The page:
Rodney Lewis says it was hard to watch the livestream of a military memorial for his son, Cpt. Antoine Lewis.
"It is really heartfelt, greatly heart felt, when they call his name and he doesn’t have the ability to respond," he said.
His family is still devastated by the loss and curious about how a jet like the 737 Max 8, already involved in one plane crash, could be allowed to fly again before the investigation was complete.
"You have the (National Transportation Safety Board) and everybody looking into what happened," Lewis said. "If there was a problem they had not resolved or if there was an issue they thought was a possibility, at least stop the aircraft from flying."
Lewis is a private pilot and his son was learning how to fly. That’s what make the crash even harder for him to understand.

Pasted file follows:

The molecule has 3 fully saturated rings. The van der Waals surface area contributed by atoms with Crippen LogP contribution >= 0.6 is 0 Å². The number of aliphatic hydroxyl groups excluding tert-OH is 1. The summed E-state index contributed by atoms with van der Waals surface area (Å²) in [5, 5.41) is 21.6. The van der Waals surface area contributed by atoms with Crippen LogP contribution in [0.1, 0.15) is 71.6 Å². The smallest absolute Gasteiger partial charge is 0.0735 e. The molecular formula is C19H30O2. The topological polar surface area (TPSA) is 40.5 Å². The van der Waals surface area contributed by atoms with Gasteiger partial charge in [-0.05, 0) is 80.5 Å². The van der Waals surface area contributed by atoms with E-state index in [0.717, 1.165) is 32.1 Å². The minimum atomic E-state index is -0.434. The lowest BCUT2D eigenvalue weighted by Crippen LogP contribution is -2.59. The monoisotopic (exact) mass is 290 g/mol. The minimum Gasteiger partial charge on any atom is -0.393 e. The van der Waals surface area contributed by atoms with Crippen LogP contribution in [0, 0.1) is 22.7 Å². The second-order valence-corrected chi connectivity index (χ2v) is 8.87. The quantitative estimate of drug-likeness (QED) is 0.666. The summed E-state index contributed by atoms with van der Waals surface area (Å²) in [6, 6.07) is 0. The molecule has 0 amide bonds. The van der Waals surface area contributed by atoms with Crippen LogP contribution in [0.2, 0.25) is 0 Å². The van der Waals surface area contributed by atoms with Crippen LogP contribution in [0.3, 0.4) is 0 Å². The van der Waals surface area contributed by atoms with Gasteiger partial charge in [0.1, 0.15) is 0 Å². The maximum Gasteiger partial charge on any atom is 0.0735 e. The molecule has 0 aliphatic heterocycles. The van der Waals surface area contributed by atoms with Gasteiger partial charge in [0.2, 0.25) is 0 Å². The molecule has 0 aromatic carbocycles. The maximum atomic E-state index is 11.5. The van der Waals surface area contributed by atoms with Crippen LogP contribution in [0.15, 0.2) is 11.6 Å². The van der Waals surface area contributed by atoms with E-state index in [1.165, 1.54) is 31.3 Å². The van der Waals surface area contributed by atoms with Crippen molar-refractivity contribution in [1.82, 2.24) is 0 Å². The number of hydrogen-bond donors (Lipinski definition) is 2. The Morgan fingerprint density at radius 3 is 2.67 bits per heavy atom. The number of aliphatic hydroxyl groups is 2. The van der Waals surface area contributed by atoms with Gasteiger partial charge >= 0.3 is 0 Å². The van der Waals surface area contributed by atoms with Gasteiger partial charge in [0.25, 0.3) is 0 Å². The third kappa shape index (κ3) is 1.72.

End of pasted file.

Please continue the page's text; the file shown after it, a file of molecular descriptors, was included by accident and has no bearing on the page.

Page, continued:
"It sounds like they had some system on the plane that could actually take control and leave the pilots without anything to do," he said. "When you are close to the ground, that’s dangerous."
Now Boeing is trying to address some of those dangers, pushing out a software patch for its MCAS anti-stalling system and putting new alarms in the whole 737 Max fleet.
"Our entire team stands behind the quality and safety of the aircraft we design produce and and support," said Boeing's CEO Dennis A. Muilenburg.
But Lewis wonders if Boeing’s statements and safety changes are too little too late.
"You wonder," he said. Are the profits more important than the people that are being served by making those profits? I think a lot of people were placed at great risk."